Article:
In 2013, social psychologist David Kidd, then a graduate student at The New School in New York City, learned that his very first paper as lead author had passed peer review and would be published in Science. Now, Kidd’s paper, which suggested that reading literary fiction improves a person’s ability to intuit the mental states of others, has come under scrutiny again—with a less gratifying outcome. It is among eight studies called into question by a painstaking effort to replicate all 21 experimental social science papers published in Science and Nature between 2010 and 2015.
Called the Social Sciences Replication Project, it is the latest bid by the nonprofit Center for Open Science (COS) in Charlottesville, Virginia, and far-flung collaborators to quality check the scientific literature. Like its predecessors, the new effort found that a large fraction of published studies don’t yield the same results when done a second time. But this time, the five independent research teams that did the replications strove to give the studies the benefit of the doubt: They increased the statistical power of the studies by enlisting, on average, five times as many participants as the originals. “This is an effort to be very generous,” says Brian Nosek, a psychologist at the University of Virginia in Charlottesville who co-founded COS and whose lab conducted five of the new replications.
That may help explain why the new project successfully replicated 62% of the experiments, compared with 39% in a much larger study of papers in three psychology journals, which COS and collaborators released in 2015. A similar project scrutinizing economics studies reported in 2016 that it had replicated 61% experiments.
The current findings, published this week in Nature Human Behavior, seem to contradict the claim that studies in high-profile journals, which put a premium on groundbreaking or surprising results, are less reproducible than those in more specialized journals. But cognitive psychologist Hal Pashler at the University of California, San Diego, cautions that differences in replication rates between various projects probably aren’t statistically significant. And the 62% figure “certainly is consistent with there being a problem” in the field, he says. “It seems funny that there’s been a drift in standards to the point where 62% seems very respectable.”
The teams aimed to test the notion that many studies are hard to reproduce because the claimed effect, though real, is inflated. If so, a replication effort would need to be more sensitive to find that smaller positive effect, Nosek says. “We didn’t want low power to be an explanation for why some effects didn’t replicate.”
The replication efforts, almost all of them designed in collaboration with original authors, were large enough to be sensitive to an effect only 75% of the size originally reported. If an initial replication attempt failed, the researchers added even more participants. The approach made a difference: Two experiments made the cut only after the sample sizes ballooned.
Kidd, now a postdoctoral researcher at Harvard University, says the extra rigor makes it easier to accept the project’s negative verdict on his study. “I can’t imagine a reason why one would privilege the original findings over this replication.” But in commentaries published alongside the study, Kidd and other authors defend the underlying hypotheses of their papers. Kidd, for example, points out that the project repeated only one experiment from each paper, and in his case, it wasn’t the strongest or the most important.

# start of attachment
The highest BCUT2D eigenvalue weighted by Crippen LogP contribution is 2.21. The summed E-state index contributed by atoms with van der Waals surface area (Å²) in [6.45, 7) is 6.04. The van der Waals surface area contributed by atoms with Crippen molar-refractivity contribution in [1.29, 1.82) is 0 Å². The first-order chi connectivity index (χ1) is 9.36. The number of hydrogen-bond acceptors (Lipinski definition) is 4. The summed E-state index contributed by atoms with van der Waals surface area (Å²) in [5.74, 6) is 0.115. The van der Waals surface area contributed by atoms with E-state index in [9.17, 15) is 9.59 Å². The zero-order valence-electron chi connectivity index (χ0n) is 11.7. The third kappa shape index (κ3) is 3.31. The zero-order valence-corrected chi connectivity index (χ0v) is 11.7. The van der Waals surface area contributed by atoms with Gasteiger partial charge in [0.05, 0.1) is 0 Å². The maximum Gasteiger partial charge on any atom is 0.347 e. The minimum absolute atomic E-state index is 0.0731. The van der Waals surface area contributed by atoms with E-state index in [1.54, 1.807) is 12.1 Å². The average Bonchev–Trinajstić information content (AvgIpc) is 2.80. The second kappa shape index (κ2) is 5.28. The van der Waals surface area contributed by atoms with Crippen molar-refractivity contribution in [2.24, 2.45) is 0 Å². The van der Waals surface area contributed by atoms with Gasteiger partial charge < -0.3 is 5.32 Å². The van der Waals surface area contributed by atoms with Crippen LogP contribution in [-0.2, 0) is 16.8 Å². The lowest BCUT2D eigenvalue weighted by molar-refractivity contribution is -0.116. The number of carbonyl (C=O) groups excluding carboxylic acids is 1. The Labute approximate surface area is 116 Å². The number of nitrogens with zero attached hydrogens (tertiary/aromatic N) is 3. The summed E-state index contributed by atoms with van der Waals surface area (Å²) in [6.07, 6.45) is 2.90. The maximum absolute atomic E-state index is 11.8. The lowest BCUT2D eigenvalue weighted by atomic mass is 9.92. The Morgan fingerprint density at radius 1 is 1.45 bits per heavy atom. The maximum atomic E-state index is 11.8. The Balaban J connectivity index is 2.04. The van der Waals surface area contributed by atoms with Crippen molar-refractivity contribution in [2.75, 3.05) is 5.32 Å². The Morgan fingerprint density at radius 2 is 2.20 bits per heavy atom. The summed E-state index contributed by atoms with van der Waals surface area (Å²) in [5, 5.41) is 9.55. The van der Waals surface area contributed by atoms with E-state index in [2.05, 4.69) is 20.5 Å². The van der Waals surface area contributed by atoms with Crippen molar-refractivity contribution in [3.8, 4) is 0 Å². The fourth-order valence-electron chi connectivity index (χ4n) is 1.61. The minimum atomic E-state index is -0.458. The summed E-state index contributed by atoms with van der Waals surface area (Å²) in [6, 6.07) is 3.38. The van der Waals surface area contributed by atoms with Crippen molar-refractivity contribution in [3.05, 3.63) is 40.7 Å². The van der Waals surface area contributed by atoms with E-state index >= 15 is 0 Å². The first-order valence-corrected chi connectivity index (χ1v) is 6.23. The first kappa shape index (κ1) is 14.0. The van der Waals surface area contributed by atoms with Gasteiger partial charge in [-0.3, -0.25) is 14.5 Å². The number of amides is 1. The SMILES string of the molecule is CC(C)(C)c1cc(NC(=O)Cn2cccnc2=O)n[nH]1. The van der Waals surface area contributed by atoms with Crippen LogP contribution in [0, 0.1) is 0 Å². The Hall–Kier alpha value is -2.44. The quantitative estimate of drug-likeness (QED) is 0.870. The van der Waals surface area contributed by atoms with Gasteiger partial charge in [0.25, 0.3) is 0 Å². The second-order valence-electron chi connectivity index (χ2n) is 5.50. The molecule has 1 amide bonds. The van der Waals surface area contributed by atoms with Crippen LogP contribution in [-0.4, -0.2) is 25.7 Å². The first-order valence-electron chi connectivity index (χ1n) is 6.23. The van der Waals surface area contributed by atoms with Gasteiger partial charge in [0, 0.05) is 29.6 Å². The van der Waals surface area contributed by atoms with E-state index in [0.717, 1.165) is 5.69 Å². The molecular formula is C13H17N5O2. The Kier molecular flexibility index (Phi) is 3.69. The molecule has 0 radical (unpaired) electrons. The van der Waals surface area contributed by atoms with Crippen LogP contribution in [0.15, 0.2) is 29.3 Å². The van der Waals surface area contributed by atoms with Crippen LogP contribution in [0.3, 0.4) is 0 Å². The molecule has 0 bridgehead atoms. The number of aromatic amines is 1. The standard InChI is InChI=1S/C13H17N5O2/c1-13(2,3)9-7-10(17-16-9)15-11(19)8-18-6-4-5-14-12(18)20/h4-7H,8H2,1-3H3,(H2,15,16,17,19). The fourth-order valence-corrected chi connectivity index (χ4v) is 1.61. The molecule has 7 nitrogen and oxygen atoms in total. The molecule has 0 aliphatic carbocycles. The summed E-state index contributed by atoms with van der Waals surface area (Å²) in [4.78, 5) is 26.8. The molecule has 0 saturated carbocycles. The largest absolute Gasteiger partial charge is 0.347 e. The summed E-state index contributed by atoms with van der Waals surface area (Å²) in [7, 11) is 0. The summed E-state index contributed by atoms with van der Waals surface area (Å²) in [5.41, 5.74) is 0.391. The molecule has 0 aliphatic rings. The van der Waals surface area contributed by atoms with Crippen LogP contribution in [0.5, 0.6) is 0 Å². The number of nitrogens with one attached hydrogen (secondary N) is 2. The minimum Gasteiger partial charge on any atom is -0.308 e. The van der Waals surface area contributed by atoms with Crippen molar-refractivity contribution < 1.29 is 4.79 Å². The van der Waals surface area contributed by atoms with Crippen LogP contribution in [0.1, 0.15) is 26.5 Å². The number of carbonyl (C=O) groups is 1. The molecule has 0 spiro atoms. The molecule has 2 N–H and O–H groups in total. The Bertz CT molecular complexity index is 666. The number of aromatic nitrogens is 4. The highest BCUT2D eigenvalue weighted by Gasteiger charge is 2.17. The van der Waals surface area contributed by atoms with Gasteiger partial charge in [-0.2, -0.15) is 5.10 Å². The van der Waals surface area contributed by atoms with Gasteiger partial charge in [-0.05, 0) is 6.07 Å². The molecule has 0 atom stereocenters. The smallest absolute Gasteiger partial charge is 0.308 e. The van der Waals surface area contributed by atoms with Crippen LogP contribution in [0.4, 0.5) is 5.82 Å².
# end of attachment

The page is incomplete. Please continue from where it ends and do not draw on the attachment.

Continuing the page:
Even repeating just a fraction of the work in the papers took years and cost more than $200,000, with plenty of donated labor and lab time. But the new project also highlights a cheaper way to gauge a paper’s replicability. The authors asked roughly 200 scientists and students, most of them psychologists and economists, to guess how likely each study was to be replicated. These experts also participated in an online “prediction market,” trading shares that corresponded to studies, which paid out only if the given study was replicated.
Both approaches did well at predicting the outcome for individual studies, and they predicted an overall replication rate very close to the actual figure of 62%. The finding echoes others suggesting expert judgment is a highly accurate proxy for replication. “There is definitely some wisdom of crowds going on here,” economist Anna Dreber of the Stockholm School of Economics, a member of the replication research team, said in a press conference. Anecdotal feedback from the expert evaluators shows they had higher confidence in the replicability of studies with larger sample sizes, and were more dubious of those with surprising or counterintuitive findings.
If experts can instinctively spot an irreproducible finding, “that kind of begs the question of why that doesn’t seem to be happening in peer review,” says Fiona Fidler, a philosopher of science at The University of Melbourne in Australia. But if future studies can identify and weigh the best predictors of replicability, reviewers might be given a rubric to help them weed out problematic work before it’s published.
Another trend may also help tame the problem of irreproducible studies: the push in many fields for authors to share the design of their studies ahead of time, to keep them from changing their approach midstream in search of a flashy, statistically significant result. The studies analyzed here mostly predate that shift, Nosek says. Whether it will really boost social science’s track record, he says, is “the next big question.”